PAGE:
Classical Osteopathy and Osteopathic Thinking
Lisa Marie Foreman, B.Sc., DO-MTP, M.OMSc. - Osteopath
The doctor of the future will give no medicine but will interest his patients in the care of the human frame, in a proper diet, and in the cause and prevention of disease. - Thomas Edison
Early American classical Osteopathy is founded on the principles of natural law. A principle is succinctly described as: A comprehensive and fundamental law, doctrine, or assumption; a rule; the laws or facts of nature underlying the working of an artificial device. (Merriam-Webster, 2014)
Natural law is the indisputable theory or principle that governs our world and is thus the foundation of Classical Osteopathy. It is based on the natural law (anatomy and physiology) that was available to physicians of the time. It is progressive rather than regressive, meaning that it requires the thinking Osteopath to have a firm, logical foundation that also challenges preconceived notions. It relies on an impeccable understanding of the natural law, on the structure and function relationships, and belief in the self-healing and self-regulating mechanisms of the human body. Only when these concepts are appreciated can clinicians apply their osteopathic thinking. (Robert Johnson, 2015)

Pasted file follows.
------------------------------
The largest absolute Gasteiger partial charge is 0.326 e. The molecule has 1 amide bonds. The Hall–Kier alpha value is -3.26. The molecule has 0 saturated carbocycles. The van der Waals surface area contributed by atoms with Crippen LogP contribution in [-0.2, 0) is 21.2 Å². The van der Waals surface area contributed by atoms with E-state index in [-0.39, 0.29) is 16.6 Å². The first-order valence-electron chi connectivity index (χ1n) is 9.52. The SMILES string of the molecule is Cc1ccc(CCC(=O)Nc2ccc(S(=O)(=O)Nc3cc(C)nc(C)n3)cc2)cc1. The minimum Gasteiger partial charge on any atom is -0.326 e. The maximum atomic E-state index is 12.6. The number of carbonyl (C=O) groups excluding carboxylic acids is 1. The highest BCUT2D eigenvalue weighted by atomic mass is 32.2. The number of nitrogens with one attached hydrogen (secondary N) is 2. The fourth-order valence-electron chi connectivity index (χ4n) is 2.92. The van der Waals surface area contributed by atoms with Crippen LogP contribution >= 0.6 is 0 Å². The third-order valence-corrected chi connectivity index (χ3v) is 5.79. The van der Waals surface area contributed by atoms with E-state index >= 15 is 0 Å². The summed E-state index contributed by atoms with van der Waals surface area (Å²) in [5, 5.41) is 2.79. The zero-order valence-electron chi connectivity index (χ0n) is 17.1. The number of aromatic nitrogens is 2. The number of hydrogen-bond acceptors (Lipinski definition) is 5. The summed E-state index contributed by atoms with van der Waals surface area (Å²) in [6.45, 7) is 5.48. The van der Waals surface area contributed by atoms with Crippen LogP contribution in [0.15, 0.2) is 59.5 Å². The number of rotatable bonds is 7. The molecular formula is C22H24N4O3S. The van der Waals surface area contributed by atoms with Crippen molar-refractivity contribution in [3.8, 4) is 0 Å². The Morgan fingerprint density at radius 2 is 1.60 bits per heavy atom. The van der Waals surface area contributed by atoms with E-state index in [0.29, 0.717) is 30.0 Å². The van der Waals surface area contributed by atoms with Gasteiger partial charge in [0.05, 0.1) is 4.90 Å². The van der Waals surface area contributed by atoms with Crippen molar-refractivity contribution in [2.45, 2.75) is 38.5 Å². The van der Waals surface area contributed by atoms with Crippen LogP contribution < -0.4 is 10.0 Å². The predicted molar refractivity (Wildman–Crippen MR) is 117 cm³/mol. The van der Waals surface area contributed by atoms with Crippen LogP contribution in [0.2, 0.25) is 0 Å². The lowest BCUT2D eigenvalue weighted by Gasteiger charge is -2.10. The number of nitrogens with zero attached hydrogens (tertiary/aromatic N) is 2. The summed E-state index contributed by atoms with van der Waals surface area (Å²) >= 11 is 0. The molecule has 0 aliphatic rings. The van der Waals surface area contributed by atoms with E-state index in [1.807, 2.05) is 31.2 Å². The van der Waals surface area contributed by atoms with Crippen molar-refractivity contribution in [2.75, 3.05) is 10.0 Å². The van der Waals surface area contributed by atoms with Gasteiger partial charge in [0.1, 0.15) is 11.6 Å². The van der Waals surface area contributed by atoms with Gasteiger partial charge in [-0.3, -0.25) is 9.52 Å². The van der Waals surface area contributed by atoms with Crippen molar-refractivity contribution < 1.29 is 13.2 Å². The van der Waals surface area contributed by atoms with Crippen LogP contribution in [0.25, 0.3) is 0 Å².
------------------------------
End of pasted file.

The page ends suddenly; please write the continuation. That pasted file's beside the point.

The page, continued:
How does such self-regulation occur? The Osteopath has his own symptomatology. He seeks the cause, removes the obstruction and lets nature's remedy - arterial blood - be the doctor. (A.T.Still, 1910)
Any manual treatment has a physical, neuromuscular and (although speculative) psychological change resulting in a nuanced physiological change that involves an entire body response. Dr. Still says that the remedial life-giving force that exists within the body, invoked by the physiological change, is delivered by the blood. Therein lies the approach to osteopathic treatment: if the self-healing and self-regulating mechanism of the body (which Still argues is facilitated by the blood) is being obstructed, then it is the job of the Osteopath to manually remove the obstruction or occlusions that are preventing that mechanism from taking place. Rather than looking for disease, Osteopathy involves revitalizing areas where health is obstructed. (Robert Johnson, 2015)
In essence, the Osteopath aims to restore health to the patient rather than just eliminate the symptoms of disease. Disease is the result of anatomical abnormalities followed by physiological discord. This methodology is based on logical mechanics, anatomy and physiology.
REFERENCES: Robert Johnson, GENERAL OSTEOPATHIC TREATMENT, An Introduction to the Principles of Classical Osteopathic Treatment, CAO Press, Hamilton, Ontario, 2015.
A.T. Still, OSTEOPATHY, RESEARCH AND PRACTICE, Published by the Author, Kirksville, MO, 1910.